Moreover, there are various meta-parameters that one can tweak to control the training algorithm, resulting in different rates of correct recognition.

The process of defining and implementing the architecture, tweaking meta-parameters, and training needs to be performed multiple times to reach the desired model accuracy.

Why are AI projects hard to estimate?

Each machine learning project is entirely different. One may say each web app project is entirely different too, and that would be true. However, those are other types of differences.

First of all, a machine learning project requires data for the training algorithm, and data quality highly determines the quality of the final solution. Therefore, it’s impossible to provide estimates regarding time and deliverables, even without having a brief overview of the data. In our example, the data are images of dogs.

If there were only pictures of dalmatian dogs in the data, the model would never see an example of any other breed. Therefore, it wouldn’t know how different kinds of dogs look like. Obtaining 90% of correct predictions would be impossible in such a case, as each dog would always be dalmatian according to the model.

Secondly, one may have a perfect architecture that worked well for a similar task (recognizing cats) but doesn’t work equally well for new data (dogs). In the case of the web app project, the above would mean debugging. But imagine, debugging interactions between millions of numbers when modifying a single value affects others.

Instead, engineers and researchers run experiments examining different architectures and meta-parameters. The experiments are not a random search if performed by experienced professionals. Rather than that, the results of each trial are evaluated and interpreted, which helps in determining the next steps. Therefore detailed planning for a long time ahead doesn’t make much sense, as a single iteration strictly depends on the results of the previous one.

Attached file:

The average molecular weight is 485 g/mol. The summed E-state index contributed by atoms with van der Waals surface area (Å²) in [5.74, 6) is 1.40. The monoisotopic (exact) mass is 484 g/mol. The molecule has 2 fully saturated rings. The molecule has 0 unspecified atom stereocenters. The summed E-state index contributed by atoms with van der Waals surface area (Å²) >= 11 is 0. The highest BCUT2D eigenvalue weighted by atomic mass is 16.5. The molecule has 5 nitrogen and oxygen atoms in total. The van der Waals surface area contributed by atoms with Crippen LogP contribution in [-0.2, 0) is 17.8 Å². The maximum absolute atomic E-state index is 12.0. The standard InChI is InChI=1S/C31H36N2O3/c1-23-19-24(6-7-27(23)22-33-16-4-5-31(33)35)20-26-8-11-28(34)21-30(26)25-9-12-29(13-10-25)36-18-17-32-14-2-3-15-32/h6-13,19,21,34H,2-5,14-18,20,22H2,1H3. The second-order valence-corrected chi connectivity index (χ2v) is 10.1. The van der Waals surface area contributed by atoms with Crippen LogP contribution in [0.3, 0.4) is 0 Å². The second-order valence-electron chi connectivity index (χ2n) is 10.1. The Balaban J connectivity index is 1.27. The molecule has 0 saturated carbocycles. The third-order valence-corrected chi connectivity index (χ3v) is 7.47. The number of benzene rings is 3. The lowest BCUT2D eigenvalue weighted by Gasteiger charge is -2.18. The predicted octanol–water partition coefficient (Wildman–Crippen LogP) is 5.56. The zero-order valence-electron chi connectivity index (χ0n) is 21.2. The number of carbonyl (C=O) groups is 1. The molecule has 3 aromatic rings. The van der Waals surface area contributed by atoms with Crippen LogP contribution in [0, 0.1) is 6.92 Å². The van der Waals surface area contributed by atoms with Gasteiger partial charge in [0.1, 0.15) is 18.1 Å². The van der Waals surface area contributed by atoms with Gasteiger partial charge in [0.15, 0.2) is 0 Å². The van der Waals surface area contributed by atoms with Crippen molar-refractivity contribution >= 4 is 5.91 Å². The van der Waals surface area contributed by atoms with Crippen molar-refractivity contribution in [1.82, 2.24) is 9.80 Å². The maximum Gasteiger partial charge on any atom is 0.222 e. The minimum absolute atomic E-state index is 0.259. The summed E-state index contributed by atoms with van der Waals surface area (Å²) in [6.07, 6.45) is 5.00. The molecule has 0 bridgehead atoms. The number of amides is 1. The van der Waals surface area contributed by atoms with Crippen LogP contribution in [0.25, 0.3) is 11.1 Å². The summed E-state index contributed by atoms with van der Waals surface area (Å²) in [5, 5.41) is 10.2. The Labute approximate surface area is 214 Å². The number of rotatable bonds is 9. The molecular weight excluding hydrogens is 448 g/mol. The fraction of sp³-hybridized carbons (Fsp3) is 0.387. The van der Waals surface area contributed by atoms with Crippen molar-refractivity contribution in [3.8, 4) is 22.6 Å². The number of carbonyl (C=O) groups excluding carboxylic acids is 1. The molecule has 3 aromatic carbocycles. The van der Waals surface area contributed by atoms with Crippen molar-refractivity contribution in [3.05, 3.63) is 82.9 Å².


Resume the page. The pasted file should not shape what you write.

What makes AI project successful?

As you can see, performing estimates without examining the data and planning for a long time ahead is not what you want in your AI project. Instead, you should start with a feasibility study and perform short iterations. Moreover, your engineers need to work with business closely.

A feasibility study helps in setting up reasonable expectations and timelines towards final goals. Data analysis and data quality assessment provide your engineers with a good understanding of the problem and what machine learning algorithms are applicable. It may also save you from failed investments if the engineers determine the problem can’t be solved with the current state of the art, or due to data quality.

In principle, CRISP-DM might define the general AI project methodology. In parallel, Kanban works well in tracking the project and planning the next actions effectively. Combining those two makes a quite robust framework.

Process diagram showing the relationships between the different phases of CRISP-DM (CC BY-SA 3.0)

Clear project metrics that are understandable both by engineers and business help in ensuring the development goes in the right direction. Weekly evaluation of the metrics by both business and technical representatives guarantees a common understanding of the goals and priorities.


I hope this article has convinced you that AI projects are slightly different from any other software engineering venture. Therefore, they require a distinct approach to estimates and deliverables.

It would be great if I could hear back from you and meet your experiences in AI projects and what works best for you. I am also happy to answer further questions. Therefore don’t hesitate to comment or drop me a line!